But the money trail of these settlements is murky. It is unclear how much of the money was added to bankers’ profits — and bonuses — and how much was forwarded to buy out bad loans from mortgage bonds.

Whether or not the settlement payments were shared with mortgage investors, they are likely to be used in court to show that Wall Street banks knew about the growing stream of mortgages that had missed payments within their first 90 days, a common sign of mortgage fraud. That sort of evidence may matter to government investigators at places like the Securities and Exchange Commission, which is looking into whether banks misrepresented the sorts of mortgages placed in bonds.

At Bear Stearns, there seems to have been some knowledge of the failing loans, according to the Ambac case. Ambac says there is evidence of more than 100 early-default settlements for batches of loans that soured quickly. An example in that case describes an $11 million payment for one batch of loans. For another batch of “at least 12 loans,” there was a $2.6 million payment.

Ambac’s case was filed in federal court, but a judge there ruled this week that the case belonged in a different jurisdiction. Erik Haas, a lawyer for Ambac, said the company planned to refile in state court.

JPMorgan Chase, which bought Bear Stearns three years ago, said Ambac was a sophisticated investor that knowingly took risks in its deals.

“We do not believe Ambac’s claims are meritorious and intend to defend Bear vigorously,” said Jennifer Zuccarelli, a JPMorgan spokeswoman. Ms. Zuccarelli would not comment on Bear Stearns’s use of settlement payments.

Banks like JPMorgan face lawsuits brought by insurance companies and large asset managers that had purchased mortgage bonds when housing was booming. These investors want to return the bonds to the banks and get their money back. The banks disagree, saying the buyers of these securities were sophisticated investors who bought the bonds with open eyes and should have understood the risks.

Some lawyers in those cases said the accusation against Bear Stearns, if true, would be a stunning instance of wrongdoing, because it would indicate that its mortgage operation essentially double-dipped: selling a mortgage into a mortgage bond at full price and also pocketing a settlement for that same mortgage when it went sour.

“If they knew the loans were defaulting, the money should have been passed on to investors,” said Jerry Silk, a lawyer with Bernstein Litowitz who is representing numerous mortgage investors in suits against banks. “We’ve heard this a lot, and we’re trying to prove it. It would be a home run for us.”

The search for a home run has compelled mortgage bond investors to look back to when they first bought their investments. Around 2005, the number of mortgages that went bad began rising. Bankers were in the middle, between the firms that originated the loans and the investors who bought bonds with them.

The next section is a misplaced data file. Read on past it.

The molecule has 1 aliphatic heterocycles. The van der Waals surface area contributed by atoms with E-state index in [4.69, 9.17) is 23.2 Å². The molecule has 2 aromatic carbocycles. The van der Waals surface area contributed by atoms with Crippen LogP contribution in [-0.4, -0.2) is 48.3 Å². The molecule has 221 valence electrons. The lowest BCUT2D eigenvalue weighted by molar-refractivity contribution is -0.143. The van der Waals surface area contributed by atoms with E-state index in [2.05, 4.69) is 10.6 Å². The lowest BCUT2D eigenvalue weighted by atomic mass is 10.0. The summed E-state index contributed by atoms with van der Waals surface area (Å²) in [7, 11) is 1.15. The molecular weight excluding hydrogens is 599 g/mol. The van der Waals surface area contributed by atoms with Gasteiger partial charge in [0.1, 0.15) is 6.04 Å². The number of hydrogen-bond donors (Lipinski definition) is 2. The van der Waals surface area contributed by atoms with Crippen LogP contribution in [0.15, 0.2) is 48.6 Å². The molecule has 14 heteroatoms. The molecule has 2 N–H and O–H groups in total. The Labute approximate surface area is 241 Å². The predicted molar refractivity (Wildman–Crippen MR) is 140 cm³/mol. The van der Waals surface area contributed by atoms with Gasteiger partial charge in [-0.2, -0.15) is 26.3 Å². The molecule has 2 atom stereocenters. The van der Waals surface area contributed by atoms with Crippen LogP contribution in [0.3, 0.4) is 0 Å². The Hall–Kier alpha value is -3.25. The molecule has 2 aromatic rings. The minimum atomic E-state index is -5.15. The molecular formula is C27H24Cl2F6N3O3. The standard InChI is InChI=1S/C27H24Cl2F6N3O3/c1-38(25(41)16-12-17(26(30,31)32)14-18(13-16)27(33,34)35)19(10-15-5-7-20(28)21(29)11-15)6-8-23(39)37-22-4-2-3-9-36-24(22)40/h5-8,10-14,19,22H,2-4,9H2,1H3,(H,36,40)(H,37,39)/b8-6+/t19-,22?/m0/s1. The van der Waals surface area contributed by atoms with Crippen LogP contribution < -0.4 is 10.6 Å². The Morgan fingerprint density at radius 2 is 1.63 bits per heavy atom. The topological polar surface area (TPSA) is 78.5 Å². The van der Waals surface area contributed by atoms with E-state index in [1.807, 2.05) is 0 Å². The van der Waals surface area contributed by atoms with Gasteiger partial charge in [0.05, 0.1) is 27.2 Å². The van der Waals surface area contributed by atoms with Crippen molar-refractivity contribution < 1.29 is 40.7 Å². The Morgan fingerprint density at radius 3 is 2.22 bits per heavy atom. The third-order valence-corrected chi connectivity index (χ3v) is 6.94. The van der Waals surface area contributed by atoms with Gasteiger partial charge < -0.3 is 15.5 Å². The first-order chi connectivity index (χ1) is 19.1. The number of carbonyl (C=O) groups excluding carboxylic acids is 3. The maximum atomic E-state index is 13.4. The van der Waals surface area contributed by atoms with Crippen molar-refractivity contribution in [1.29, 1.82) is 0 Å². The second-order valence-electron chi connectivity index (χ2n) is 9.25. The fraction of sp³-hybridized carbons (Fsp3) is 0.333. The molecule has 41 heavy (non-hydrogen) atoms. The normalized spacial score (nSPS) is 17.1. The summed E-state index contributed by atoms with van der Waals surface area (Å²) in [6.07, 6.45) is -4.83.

Mortgage originators at that time did not have enough cash to buy back the loans in full. So banks offered a deal: if the originators gave them a partial cash payment, or a discount on future loan purchases, the banks would drop their requests that originators repurchase the delinquent loans.

This helped the mortgage companies preserve cash, and it appeased the bankers. But, in many cases, it is unclear if the partial payments benefited holders of the mortgage trusts that held the relevant mortgages.

It seems there was no standard accounting of the payments among the various banks, particularly in cases where banks received future discounts or other benefits instead of cash.

At the mortgage company New Century, for instance, banks agreed to reduce the number of souring loans they returned to the originator in exchange for the right to buy some of the originator’s next batch of loans, according to testimony given to Michael Missal, a lawyer with K&L Gates who prepared New Century’s bankruptcy report.

That deal with New Century was valuable to banks because they needed more mortgages to keep their lucrative mortgage bond machines going.

It is also unclear whether the banks had a legal obligation to pass the benefits from early-default settlements to the mortgage investors.

Workers who negotiated some of these settlements at Bear Stearns or at other Wall Street firms said last week that they did not know where the payments ended up. “The further and further I get from that business, the more I realized how siloed we were,” said one former mortgage salesman at Lehman Brothers who spoke only on the condition of anonymity. “No one knew what anyone else was doing.”

A former Bear Stearns worker, who negotiated such settlements between it and originators, said: “I was the messenger of the bad news. I was going back to these originators to say ‘Listen, we purchased some of these and they’re having problems.’ ”

“But,” this worker said, after he received the settlements, “I had no visibility into where the money went when I sent it up the food chain.”

Even Ambac’s lawyers at first did not know the extent of the payments at issue, but the company filed an amended complaint describing them after learning some new information from the producer of a coming documentary about Bear Stearns, “Confidence Game.”

Tracing such payments is tricky because of the large number of players in the mortgage machine: mortgage originators sold loans to banks, and then the banks packaged them into mortgage bonds to sell to mortgage investors. The originators did not generally communicate with mortgage investors, so neither side knows exactly what Wall Street’s middlemen did with the money or side agreements.

Tom Capasse, a principal at Waterfall Asset Management in New York, ran models to spot early signs of trouble in the bonds he purchased. He said that about 75 percent of the time that he found a problem, the bank that created the deal came forward without prompting and repurchased the bonds.

But a quarter of the time, Mr. Capasse said, he had to report a missed payment and raise questions about the loans for them to be repurchased by the bank. Banks, he said, might not have minded if other investors did not report such problems. “Banks were facing a death spiral in terms of early mortgage defaults,” he said, “so they just didn’t buy them back.”